December 21, 2012

What Does Newtown Teach Us about Ourselves?

by George Lawson

When you looked into the mirror this morning, who did you see? Certainly not a cold-blooded killer…right? Maybe you should look again.Looking into the Mirror.

Just yesterday, I struck up a conversation with a couple that I sat next to, on a flight home to Baltimore. Eventually the discussion moved to the evil that struck Newtown, CT. “I’m no health professional” the husband said, “but something must have been fundamentally wrong, for someone to do that.”

“There is”, I replied, “and it’s the same thing that is fundamentally wrong with all of us. It’s sin.”

Adam LanzaMy heart is filled with grief for the parents, siblings, extended family and friends of the fallen in Newtown. As a father of three children of my own, I can’t imagine the depth of pain experienced, by those who told their children goodbye for the last time.  If there was ever a time to reject the fairy-tale, that people are basically good, I think now would be a good time.

I’m not trying to suggest that it has ever crossed your mind, to commit the kind of atrocity we saw in Newtown, but…

  • Do you suppose that Adam Lanza was a greater sinner than all other Americans (Luke 13:2)?
  • Do you think that the anger he possessed, was a unique category of sin, that none of us have ever experienced, in some form, in our own hearts (Matthew 15:18; 1 John 3:15)?
  • Do you believe that something was fundamentally wrong with the 20-year-old, responsible for the second deadliest school shooting in United States history, that is not also fundamentally wrong with all of us (Romans 3:10, 23)?

Sandy Hook bwAs humans, we are capable of some of the most heinous sins imaginable, even without being considered psychologically unstable. How else do you explain Nazi Germany, the Rwandan genocide or the crimes against humanity in Darfur? How else do you explain the killing of innocent children in Egypt (Exodus 1:22), in Bethlehem (Matthew 2:16) or in today’s practice of abortion? Let’s not kid ourselves, into thinking that the explanation has to be found in some complex psychological analysis. We really have to look no further than our own hearts. “For out of the heart come evil thoughts, murders, adulteries, fornications, thefts, false witness, slanders” (Matthew 15:19). If it were not for the restraining grace of God, we would have innumerable Sandy Hook’s to deal with.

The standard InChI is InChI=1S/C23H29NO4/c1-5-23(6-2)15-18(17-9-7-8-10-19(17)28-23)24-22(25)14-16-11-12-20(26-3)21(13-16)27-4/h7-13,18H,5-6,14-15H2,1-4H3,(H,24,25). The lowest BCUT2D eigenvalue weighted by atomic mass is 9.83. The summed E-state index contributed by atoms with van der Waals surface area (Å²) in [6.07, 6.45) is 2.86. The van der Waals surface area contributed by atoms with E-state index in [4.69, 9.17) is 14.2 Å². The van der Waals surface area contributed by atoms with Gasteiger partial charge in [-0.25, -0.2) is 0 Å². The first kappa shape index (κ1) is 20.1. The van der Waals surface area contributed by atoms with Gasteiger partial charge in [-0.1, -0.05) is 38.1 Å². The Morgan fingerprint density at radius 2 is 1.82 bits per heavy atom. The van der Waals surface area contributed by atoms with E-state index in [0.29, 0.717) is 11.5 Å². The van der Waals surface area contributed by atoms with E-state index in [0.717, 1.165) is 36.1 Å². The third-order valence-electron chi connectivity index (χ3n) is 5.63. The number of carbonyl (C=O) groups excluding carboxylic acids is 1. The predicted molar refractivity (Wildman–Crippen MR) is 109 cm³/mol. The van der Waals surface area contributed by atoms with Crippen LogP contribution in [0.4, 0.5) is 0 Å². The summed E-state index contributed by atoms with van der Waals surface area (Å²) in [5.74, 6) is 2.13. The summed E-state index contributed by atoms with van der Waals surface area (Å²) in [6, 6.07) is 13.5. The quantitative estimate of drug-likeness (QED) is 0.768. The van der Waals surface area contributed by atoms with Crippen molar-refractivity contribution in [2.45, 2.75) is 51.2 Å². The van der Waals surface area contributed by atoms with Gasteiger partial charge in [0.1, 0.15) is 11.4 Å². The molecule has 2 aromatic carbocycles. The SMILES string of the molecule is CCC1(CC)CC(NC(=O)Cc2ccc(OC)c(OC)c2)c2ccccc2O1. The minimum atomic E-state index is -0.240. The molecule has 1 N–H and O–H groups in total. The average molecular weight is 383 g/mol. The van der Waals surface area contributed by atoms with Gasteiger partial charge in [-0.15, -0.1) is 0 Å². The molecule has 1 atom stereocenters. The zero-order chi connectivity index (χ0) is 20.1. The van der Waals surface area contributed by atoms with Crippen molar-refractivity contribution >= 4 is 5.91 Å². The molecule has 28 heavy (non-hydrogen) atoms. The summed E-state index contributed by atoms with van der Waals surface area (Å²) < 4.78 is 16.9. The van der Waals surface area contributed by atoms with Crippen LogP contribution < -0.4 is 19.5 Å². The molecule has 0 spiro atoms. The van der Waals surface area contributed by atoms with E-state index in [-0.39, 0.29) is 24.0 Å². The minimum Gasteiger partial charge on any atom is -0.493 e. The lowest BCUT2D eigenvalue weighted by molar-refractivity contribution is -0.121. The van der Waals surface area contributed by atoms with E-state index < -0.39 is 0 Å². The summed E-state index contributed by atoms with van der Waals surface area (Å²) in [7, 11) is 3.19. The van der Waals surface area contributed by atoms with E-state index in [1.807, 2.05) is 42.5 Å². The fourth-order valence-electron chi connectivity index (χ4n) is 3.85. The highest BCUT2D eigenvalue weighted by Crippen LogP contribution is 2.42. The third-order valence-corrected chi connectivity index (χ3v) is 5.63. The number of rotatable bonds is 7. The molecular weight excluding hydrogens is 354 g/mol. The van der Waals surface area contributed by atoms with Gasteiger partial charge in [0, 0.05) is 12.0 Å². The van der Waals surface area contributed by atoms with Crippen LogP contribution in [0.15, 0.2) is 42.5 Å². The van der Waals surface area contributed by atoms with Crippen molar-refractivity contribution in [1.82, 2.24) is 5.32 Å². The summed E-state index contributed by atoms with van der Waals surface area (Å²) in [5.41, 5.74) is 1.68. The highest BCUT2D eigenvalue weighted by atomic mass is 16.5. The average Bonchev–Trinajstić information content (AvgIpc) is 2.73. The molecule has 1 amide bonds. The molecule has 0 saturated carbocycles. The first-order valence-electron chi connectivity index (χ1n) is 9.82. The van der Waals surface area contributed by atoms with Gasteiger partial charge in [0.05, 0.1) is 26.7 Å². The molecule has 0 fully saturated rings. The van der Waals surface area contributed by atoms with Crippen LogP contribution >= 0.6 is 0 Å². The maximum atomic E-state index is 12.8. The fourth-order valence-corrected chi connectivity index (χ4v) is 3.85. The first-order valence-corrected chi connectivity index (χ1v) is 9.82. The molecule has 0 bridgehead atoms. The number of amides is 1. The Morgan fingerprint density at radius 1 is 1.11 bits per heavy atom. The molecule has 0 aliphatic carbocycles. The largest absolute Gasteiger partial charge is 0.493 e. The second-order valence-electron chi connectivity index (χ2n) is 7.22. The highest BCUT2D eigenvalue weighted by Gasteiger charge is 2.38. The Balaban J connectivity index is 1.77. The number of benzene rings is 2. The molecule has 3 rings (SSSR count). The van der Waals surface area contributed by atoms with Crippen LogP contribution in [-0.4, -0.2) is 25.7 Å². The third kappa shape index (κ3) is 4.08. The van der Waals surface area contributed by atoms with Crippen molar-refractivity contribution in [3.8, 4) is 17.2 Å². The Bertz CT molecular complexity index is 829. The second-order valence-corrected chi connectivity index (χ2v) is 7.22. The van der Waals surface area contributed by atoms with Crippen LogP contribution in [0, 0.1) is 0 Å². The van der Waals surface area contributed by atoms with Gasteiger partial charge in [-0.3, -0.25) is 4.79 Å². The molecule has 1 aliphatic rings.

There is something fundamentally wrong with all of us, and the only words that can adequately describe our predicament are biblical words like “evil, wickedness, and sin”. Once we acknowledge that our problem is biblically defined, we can embrace the joy that our solution is biblically determined. There is only one remedy for sin and it’s a person– Jesus Christ! Only those who agree with the scriptural diagnosis of their condition, can receive the scriptural cure of salvation. “It is not those who are healthy who need a physician, but those who are sick” (Matthew 9:12).Pray for Sandy Hook

Who did you see in the mirror this morning? I saw a potential cold-blooded killer, rescued by the grace and mercy of God in Jesus Christ.

Let’s keep those grieving in Newtown, CT in our prayers, as well as men like Pastors Joey Newton and Parker Reardon. If you want to see an example of the wise application of biblical truth, see MSNBC’s interview with Joey (here).

Even so, come, Lord Jesus!

George Lawson


George is a graduate of The Master's Seminary and is the Pastor-Teacher of Baltimore Bible Church, a new church plant in Baltimore, MD (
  • As for the questions, I must answer that yes, he is a greater sinner than me or anyone I know.

    • outreaching

      I fully agree, that I know of no one’s expression of wickedness that comes close to the degree that we’ve seen in Newtown. As a father myself, my heart agonizes with the rest of our nation, but unless we can admit that we also have the same fundamental problem of sin, we will never experience the joy of salvation. It’s painful to see what the sinful human heart is capable of. But for the grace of God …

  • outreaching

    The question for us is, was our prayer “Lord, thank you that I am not like Adam Lanza” (Luke 18:11) or “Lord, be merciful to me, the sinner” (Luke 18:13)?

    • So wonderfully encapsulized, George. I don’t know if the very heart of the matter could be put more succinctly than that.

      Thanks for your ministry to us.

      • outreaching

        As I am grateful for your ministry as well. Thanks Mike

  • The incident at Sandy Hook echoed what is wrong with our world – Sin. The greatest killer is not heart failure or cancer. It is Sin. Lord help us hold onto you so we can let go of sin. Amen